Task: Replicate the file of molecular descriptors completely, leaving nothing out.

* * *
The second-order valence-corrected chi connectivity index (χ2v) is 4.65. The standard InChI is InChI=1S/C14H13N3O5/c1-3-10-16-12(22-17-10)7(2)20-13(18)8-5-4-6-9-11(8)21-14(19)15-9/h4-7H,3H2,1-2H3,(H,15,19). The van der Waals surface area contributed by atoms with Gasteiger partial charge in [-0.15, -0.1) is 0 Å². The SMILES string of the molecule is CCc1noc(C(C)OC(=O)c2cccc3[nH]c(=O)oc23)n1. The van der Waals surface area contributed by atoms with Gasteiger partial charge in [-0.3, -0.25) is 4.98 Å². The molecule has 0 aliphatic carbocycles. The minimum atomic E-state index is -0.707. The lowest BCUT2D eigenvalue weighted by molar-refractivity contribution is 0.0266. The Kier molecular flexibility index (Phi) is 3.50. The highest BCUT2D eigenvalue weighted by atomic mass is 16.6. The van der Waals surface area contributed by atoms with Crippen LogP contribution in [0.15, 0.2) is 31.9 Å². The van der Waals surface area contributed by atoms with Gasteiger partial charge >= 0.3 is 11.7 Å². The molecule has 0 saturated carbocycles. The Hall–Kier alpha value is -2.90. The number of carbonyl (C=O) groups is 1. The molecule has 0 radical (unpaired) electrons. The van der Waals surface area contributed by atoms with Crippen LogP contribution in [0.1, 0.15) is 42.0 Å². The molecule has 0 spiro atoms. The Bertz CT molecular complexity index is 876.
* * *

The second-order valence-corrected chi connectivity index (χ2v) is 4.65. The standard InChI is InChI=1S/C14H13N3O5/c1-3-10-16-12(22-17-10)7(2)20-13(18)8-5-4-6-9-11(8)21-14(19)15-9/h4-7H,3H2,1-2H3,(H,15,19). The van der Waals surface area contributed by atoms with Gasteiger partial charge in [-0.15, -0.1) is 0 Å². The SMILES string of the molecule is CCc1noc(C(C)OC(=O)c2cccc3[nH]c(=O)oc23)n1. The van der Waals surface area contributed by atoms with Gasteiger partial charge in [-0.3, -0.25) is 4.98 Å². The molecule has 0 aliphatic carbocycles. The minimum atomic E-state index is -0.707. The lowest BCUT2D eigenvalue weighted by molar-refractivity contribution is 0.0266. The Kier molecular flexibility index (Phi) is 3.50. The highest BCUT2D eigenvalue weighted by atomic mass is 16.6. The van der Waals surface area contributed by atoms with Crippen LogP contribution in [0.15, 0.2) is 31.9 Å². The van der Waals surface area contributed by atoms with Gasteiger partial charge >= 0.3 is 11.7 Å². The molecule has 0 saturated carbocycles. The Hall–Kier alpha value is -2.90. The number of carbonyl (C=O) groups is 1. The molecule has 0 radical (unpaired) electrons. The van der Waals surface area contributed by atoms with Crippen LogP contribution in [0.1, 0.15) is 42.0 Å². The molecule has 0 spiro atoms. The Bertz CT molecular complexity index is 876.